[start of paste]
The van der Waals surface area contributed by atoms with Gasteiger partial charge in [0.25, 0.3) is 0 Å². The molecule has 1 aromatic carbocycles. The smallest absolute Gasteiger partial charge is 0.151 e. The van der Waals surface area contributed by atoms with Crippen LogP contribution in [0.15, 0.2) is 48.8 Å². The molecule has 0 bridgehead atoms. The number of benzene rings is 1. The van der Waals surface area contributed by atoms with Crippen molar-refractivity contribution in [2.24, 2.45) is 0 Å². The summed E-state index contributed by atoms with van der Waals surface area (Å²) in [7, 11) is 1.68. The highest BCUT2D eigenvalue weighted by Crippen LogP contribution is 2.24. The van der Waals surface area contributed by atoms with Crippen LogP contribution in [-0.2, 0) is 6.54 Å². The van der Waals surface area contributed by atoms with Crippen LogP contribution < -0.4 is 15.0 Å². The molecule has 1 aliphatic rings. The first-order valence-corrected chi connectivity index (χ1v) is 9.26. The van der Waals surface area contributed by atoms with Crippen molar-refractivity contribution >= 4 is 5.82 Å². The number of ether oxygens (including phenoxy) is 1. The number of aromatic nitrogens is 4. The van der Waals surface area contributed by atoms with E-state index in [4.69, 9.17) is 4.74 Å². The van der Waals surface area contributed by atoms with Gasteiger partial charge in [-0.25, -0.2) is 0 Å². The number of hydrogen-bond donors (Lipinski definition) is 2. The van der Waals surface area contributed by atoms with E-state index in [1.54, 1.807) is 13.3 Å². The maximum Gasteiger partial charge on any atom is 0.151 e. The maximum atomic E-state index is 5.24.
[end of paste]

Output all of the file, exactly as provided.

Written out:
The van der Waals surface area contributed by atoms with Gasteiger partial charge in [0.25, 0.3) is 0 Å². The molecule has 1 aromatic carbocycles. The smallest absolute Gasteiger partial charge is 0.151 e. The van der Waals surface area contributed by atoms with Crippen LogP contribution in [0.15, 0.2) is 48.8 Å². The molecule has 0 bridgehead atoms. The number of benzene rings is 1. The van der Waals surface area contributed by atoms with Crippen molar-refractivity contribution in [2.24, 2.45) is 0 Å². The summed E-state index contributed by atoms with van der Waals surface area (Å²) in [7, 11) is 1.68. The highest BCUT2D eigenvalue weighted by Crippen LogP contribution is 2.24. The van der Waals surface area contributed by atoms with Crippen LogP contribution in [-0.2, 0) is 6.54 Å². The van der Waals surface area contributed by atoms with Crippen LogP contribution < -0.4 is 15.0 Å². The molecule has 1 aliphatic rings. The first-order valence-corrected chi connectivity index (χ1v) is 9.26. The van der Waals surface area contributed by atoms with Crippen molar-refractivity contribution >= 4 is 5.82 Å². The number of ether oxygens (including phenoxy) is 1. The number of aromatic nitrogens is 4. The van der Waals surface area contributed by atoms with E-state index in [4.69, 9.17) is 4.74 Å². The van der Waals surface area contributed by atoms with Gasteiger partial charge in [-0.25, -0.2) is 0 Å². The number of hydrogen-bond donors (Lipinski definition) is 2. The van der Waals surface area contributed by atoms with E-state index in [1.54, 1.807) is 13.3 Å². The maximum Gasteiger partial charge on any atom is 0.151 e. The maximum atomic E-state index is 5.24.